This leads on to the threat actors involved in carrying this out. Looking at the information available for the four vulnerabilities CISA mention, starting with SolarWinds:

The US Government directly attribute this to hacker groups connected with the Russian Government, even going as far as imposing sanctions.

With last month’s Exchange vulnerability Microsoft suggested it was carried out by HAFNIUM, which they think is a state sponsored Chinese based hacking group.

This months Exchange vulnerability was disclosed to Microsoft by the US National Security Agency, although its not known if it was actively exploited by the NSA prior to disclosure. However, they have a history of creating attacks from remotely exploitable code – EternalBlue was a leaked NSA developed exploit.

Then the Pulse Connect Secure attack has been used by attackers who Mandiant suggest are a Chinese state sponsored hacking group called UNC2630.

The common theme here is state sponsored hacking groups.

But I’m not a target

You may be sat there thinking well I’m not a target of nation states so its much less of a risk to me. This is a mistake.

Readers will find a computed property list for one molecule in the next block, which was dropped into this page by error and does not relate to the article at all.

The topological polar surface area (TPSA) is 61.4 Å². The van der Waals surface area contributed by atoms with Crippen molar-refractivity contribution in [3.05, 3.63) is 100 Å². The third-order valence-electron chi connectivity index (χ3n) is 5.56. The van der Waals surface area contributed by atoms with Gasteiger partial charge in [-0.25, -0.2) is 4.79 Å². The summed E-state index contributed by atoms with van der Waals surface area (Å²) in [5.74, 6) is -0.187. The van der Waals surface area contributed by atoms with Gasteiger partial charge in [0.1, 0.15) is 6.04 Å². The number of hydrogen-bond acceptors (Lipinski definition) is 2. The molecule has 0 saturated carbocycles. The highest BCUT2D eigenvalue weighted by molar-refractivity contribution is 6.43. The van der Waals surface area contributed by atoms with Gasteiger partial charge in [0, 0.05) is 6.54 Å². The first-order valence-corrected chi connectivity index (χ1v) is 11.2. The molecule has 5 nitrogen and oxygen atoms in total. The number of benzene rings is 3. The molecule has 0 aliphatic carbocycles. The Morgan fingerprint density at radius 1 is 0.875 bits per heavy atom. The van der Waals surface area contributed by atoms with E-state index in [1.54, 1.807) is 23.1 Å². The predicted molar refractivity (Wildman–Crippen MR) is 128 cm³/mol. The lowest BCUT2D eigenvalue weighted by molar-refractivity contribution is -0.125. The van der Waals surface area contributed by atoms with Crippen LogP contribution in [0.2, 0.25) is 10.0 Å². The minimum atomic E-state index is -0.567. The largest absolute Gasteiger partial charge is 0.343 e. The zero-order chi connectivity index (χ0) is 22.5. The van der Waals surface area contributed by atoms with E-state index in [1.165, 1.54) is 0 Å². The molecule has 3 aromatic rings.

We are now seeing that the March Exchange vulnerabilities are being exploited by crypto miners. So after all the data has been stolen and the more sophisticated attackers have had the most use out of the services, its time for the miners to exploit the resources.

More and more we are seeing network infrastructure being targeted, whilst phishing and credential stuffing sit firmly at the top of the list of attack techniques, more and more of our breach investigations involve infrastructure attacks.

Recently, a client contacted us because a piece of network hardware had been compromised, using valid credentials found through an unpatched (though not 0-day) flaw the attackers managed to gain access through a VPN, fortunately the MFA in place prevented the access to the network. It could have been much much worse.

What can I do?

Fixing these issues is easy in principal, through patching.

But that can be really hard when dealing with services that are critical to the business such as Exchange. It needs planning. When we applied the patch for the March Exchange vulnerabilities it caused 2 days’ worth of email access problems.

Our awesome IT people worked day and night to resolve it. It can be hard, but the patches need to be applied. The time between patch and exploit is getting much, much shorter, no longer is 30 days acceptable for critical patches.

Cyber Essentials requires 14 days, but as highlighted above, the US Government mandated 3 days for one Exchange issue.  They even went as far as directly attacking compromised US corporate servers and removing the malware and backdoors created – though not actually patching the servers.